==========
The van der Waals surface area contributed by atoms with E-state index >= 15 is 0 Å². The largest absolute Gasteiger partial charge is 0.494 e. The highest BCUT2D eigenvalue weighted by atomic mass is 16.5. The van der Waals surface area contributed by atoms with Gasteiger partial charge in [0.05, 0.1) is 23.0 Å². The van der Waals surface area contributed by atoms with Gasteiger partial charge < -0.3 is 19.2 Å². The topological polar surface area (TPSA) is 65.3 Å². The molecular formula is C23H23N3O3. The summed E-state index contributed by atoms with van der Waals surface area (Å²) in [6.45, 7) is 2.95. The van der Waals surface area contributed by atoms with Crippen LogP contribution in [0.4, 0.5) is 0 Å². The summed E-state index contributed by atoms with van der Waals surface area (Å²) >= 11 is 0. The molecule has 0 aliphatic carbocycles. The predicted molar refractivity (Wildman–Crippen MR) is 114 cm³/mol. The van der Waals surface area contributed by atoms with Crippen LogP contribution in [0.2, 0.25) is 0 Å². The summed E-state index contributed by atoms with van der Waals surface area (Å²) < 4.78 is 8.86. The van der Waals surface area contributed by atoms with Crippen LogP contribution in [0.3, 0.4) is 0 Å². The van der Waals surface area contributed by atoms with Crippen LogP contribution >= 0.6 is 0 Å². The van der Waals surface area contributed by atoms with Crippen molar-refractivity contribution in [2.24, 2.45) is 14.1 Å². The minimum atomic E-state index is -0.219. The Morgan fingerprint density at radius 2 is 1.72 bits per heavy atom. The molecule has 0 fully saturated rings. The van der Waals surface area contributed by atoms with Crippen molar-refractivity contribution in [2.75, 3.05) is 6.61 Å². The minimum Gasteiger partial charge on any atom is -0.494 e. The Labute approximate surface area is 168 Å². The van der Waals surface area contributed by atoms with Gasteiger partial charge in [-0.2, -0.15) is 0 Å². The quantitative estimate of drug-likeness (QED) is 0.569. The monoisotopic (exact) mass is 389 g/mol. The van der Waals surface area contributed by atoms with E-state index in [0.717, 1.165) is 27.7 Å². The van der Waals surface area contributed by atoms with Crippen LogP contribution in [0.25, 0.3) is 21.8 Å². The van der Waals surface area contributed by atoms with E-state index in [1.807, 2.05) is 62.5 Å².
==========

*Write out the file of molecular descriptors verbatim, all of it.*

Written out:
The van der Waals surface area contributed by atoms with E-state index >= 15 is 0 Å². The largest absolute Gasteiger partial charge is 0.494 e. The highest BCUT2D eigenvalue weighted by atomic mass is 16.5. The van der Waals surface area contributed by atoms with Gasteiger partial charge in [0.05, 0.1) is 23.0 Å². The van der Waals surface area contributed by atoms with Gasteiger partial charge < -0.3 is 19.2 Å². The topological polar surface area (TPSA) is 65.3 Å². The molecular formula is C23H23N3O3. The summed E-state index contributed by atoms with van der Waals surface area (Å²) in [6.45, 7) is 2.95. The van der Waals surface area contributed by atoms with Crippen LogP contribution in [0.4, 0.5) is 0 Å². The summed E-state index contributed by atoms with van der Waals surface area (Å²) >= 11 is 0. The molecule has 0 aliphatic carbocycles. The predicted molar refractivity (Wildman–Crippen MR) is 114 cm³/mol. The van der Waals surface area contributed by atoms with Crippen LogP contribution in [0.2, 0.25) is 0 Å². The summed E-state index contributed by atoms with van der Waals surface area (Å²) < 4.78 is 8.86. The van der Waals surface area contributed by atoms with Crippen LogP contribution in [0.3, 0.4) is 0 Å². The van der Waals surface area contributed by atoms with Crippen LogP contribution >= 0.6 is 0 Å². The van der Waals surface area contributed by atoms with Crippen molar-refractivity contribution in [2.24, 2.45) is 14.1 Å². The minimum atomic E-state index is -0.219. The Morgan fingerprint density at radius 2 is 1.72 bits per heavy atom. The molecule has 0 fully saturated rings. The van der Waals surface area contributed by atoms with Crippen molar-refractivity contribution in [2.75, 3.05) is 6.61 Å². The minimum Gasteiger partial charge on any atom is -0.494 e. The Labute approximate surface area is 168 Å². The van der Waals surface area contributed by atoms with Gasteiger partial charge in [-0.2, -0.15) is 0 Å². The quantitative estimate of drug-likeness (QED) is 0.569. The monoisotopic (exact) mass is 389 g/mol. The van der Waals surface area contributed by atoms with E-state index in [0.717, 1.165) is 27.7 Å². The van der Waals surface area contributed by atoms with Crippen LogP contribution in [0.25, 0.3) is 21.8 Å². The van der Waals surface area contributed by atoms with E-state index in [1.807, 2.05) is 62.5 Å².